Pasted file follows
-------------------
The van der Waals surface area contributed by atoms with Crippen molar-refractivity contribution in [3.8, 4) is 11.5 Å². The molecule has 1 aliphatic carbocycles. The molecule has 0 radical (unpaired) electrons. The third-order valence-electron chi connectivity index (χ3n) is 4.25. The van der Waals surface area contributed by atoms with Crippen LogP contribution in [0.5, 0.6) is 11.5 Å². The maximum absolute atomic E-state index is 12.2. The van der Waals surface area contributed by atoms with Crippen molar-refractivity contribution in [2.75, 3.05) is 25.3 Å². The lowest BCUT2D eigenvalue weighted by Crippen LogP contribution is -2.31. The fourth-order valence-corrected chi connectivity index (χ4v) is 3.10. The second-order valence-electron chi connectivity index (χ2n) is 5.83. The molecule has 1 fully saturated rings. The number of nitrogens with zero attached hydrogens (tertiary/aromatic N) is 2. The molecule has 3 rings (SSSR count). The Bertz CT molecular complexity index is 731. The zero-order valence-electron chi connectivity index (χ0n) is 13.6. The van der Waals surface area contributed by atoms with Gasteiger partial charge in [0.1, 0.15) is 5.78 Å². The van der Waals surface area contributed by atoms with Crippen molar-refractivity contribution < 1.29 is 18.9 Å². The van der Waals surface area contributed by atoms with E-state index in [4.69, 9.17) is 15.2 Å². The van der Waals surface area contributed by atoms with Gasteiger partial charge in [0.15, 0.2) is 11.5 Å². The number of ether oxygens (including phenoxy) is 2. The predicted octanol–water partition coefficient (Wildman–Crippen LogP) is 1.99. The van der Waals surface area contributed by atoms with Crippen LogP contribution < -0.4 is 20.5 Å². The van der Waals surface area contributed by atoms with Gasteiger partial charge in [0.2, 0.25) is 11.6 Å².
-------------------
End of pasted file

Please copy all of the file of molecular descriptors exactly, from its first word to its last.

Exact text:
The van der Waals surface area contributed by atoms with Crippen molar-refractivity contribution in [3.8, 4) is 11.5 Å². The molecule has 1 aliphatic carbocycles. The molecule has 0 radical (unpaired) electrons. The third-order valence-electron chi connectivity index (χ3n) is 4.25. The van der Waals surface area contributed by atoms with Crippen LogP contribution in [0.5, 0.6) is 11.5 Å². The maximum absolute atomic E-state index is 12.2. The van der Waals surface area contributed by atoms with Crippen molar-refractivity contribution in [2.75, 3.05) is 25.3 Å². The lowest BCUT2D eigenvalue weighted by Crippen LogP contribution is -2.31. The fourth-order valence-corrected chi connectivity index (χ4v) is 3.10. The second-order valence-electron chi connectivity index (χ2n) is 5.83. The molecule has 1 fully saturated rings. The number of nitrogens with zero attached hydrogens (tertiary/aromatic N) is 2. The molecule has 3 rings (SSSR count). The Bertz CT molecular complexity index is 731. The zero-order valence-electron chi connectivity index (χ0n) is 13.6. The van der Waals surface area contributed by atoms with Gasteiger partial charge in [0.1, 0.15) is 5.78 Å². The van der Waals surface area contributed by atoms with Crippen molar-refractivity contribution < 1.29 is 18.9 Å². The van der Waals surface area contributed by atoms with E-state index in [4.69, 9.17) is 15.2 Å². The van der Waals surface area contributed by atoms with Gasteiger partial charge in [0.15, 0.2) is 11.5 Å². The number of ether oxygens (including phenoxy) is 2. The predicted octanol–water partition coefficient (Wildman–Crippen LogP) is 1.99. The van der Waals surface area contributed by atoms with Crippen LogP contribution < -0.4 is 20.5 Å². The van der Waals surface area contributed by atoms with Gasteiger partial charge in [0.2, 0.25) is 11.6 Å².